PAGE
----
Amelia B. Edwards

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Amelia B. Edwards
1831-1892

English Novelist and EgyptologistFor scholarship and variety of accomplishments, Amelia Edwards has had few equals, especially in her own time. Edwards enjoyed three separate careers. She was at various times a journalist, a novelist, and an Egyptologist. She was also an active supporter of Woman’s Suffrage and as vice-president of the Society for Promoting Women’s Suffrage. Amelia Edwards was born in London in 1831, the daughter of an army officer who eventually became a banker and a very well educated Irish mother. Amelia was schooled at home for most of her childhood under her mother’s tutelage with the help of special tutors when necessary. Amelia showed was recognized as a promising writer at a very young age. Her first published work was a poem, entitled “The Knights of Old”, published in a weekly journal when she was only seven years old. For several years she continued to write, but eventually turned to music and composed several pleasant pieces. Later, she returned to writing and decided to make it her profession. Among her many novels were: “The Ladder of Life”, “Half a Million of Money”, and “Lord Breckenburg”.

Though she was a popular novelist, it is her traveler’s tales that are reprinted today. When she was 30 years old Amelia’s parent’s died, leaving her freeing her to pursue her love of travel. With the money she made from her writings, she was able to support herself and live independently, going wherever she wished. Amelia embarked on a series of daring expeditions, writing of her adventures. Her accounts are memorable for her knowledge of her surroundings, her interest and openness towards the people and customs of other countries. Her books were also loved for the humor and animated accounts of her experiences.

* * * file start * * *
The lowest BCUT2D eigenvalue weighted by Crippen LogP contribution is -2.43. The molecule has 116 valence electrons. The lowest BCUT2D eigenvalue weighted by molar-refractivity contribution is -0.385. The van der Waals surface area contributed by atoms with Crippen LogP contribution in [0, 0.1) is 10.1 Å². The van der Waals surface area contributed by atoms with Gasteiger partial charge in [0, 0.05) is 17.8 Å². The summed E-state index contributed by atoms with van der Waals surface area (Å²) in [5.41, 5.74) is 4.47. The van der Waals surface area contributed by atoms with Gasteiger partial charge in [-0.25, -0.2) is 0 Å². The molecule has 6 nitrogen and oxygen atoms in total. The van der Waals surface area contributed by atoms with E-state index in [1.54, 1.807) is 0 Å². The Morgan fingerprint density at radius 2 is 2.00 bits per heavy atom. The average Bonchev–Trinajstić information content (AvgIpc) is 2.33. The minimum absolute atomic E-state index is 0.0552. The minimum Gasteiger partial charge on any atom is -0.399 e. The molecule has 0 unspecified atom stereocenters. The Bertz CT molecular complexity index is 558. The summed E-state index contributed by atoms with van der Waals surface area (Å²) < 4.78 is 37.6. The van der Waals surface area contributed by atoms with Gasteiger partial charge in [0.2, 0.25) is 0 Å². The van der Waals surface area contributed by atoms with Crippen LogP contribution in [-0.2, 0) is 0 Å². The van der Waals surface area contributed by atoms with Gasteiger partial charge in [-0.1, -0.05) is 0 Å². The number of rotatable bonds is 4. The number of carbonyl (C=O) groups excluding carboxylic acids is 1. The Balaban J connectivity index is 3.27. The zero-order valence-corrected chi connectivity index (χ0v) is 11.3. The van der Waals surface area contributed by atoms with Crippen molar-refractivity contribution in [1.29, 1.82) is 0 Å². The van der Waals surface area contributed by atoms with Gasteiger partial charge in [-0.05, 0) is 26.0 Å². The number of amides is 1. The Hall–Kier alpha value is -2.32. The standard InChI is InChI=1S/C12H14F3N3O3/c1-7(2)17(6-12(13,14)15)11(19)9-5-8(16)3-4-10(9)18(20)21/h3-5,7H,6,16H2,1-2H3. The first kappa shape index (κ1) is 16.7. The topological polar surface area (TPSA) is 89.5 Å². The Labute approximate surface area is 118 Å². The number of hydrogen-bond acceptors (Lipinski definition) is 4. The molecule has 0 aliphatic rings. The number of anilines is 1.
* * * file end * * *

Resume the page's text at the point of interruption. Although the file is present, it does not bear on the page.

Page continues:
In 1870, Amelia and a woman companion traveled to Egypt. This trip was to change the course of her life. From this time on, she came to be known chiefly as an Egyptologist and wrote such works as “A Thousand Miles up the Nile”, “Pharaohs, Fellahs, and Explorers”. She also translated Maspero’s “Egyptian Archeology”, and wrote for the Encyclopedia Britannica on Egyptology.

In 1889, Amelia lectured in the United States. From those who heard her, she is best described as an ‘antiquarian’ – one possessing indomitable courage and will, unswerving patience and energy, and an impregnable constitution, besides the love of discovering unrevealed history. Amelia Edwards died on April 15, 1892 from a severe case of influenza. She left behind an expansive library of Egyptology and a collection of Egyptian relics to University College, London.

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This article may be re-published as long as the following resource box is included: Patricia Chadwick is a freelance writer and has been a stay-at-home mom for 15 years. She is currently a columnist in several online publications as well as editor of two newsletters. Parents & Teens is a twice-monthly newsletter geared to help parents connect with their teens. History’s Women is weekly online magazine highlighting the extraordinary achievements of women.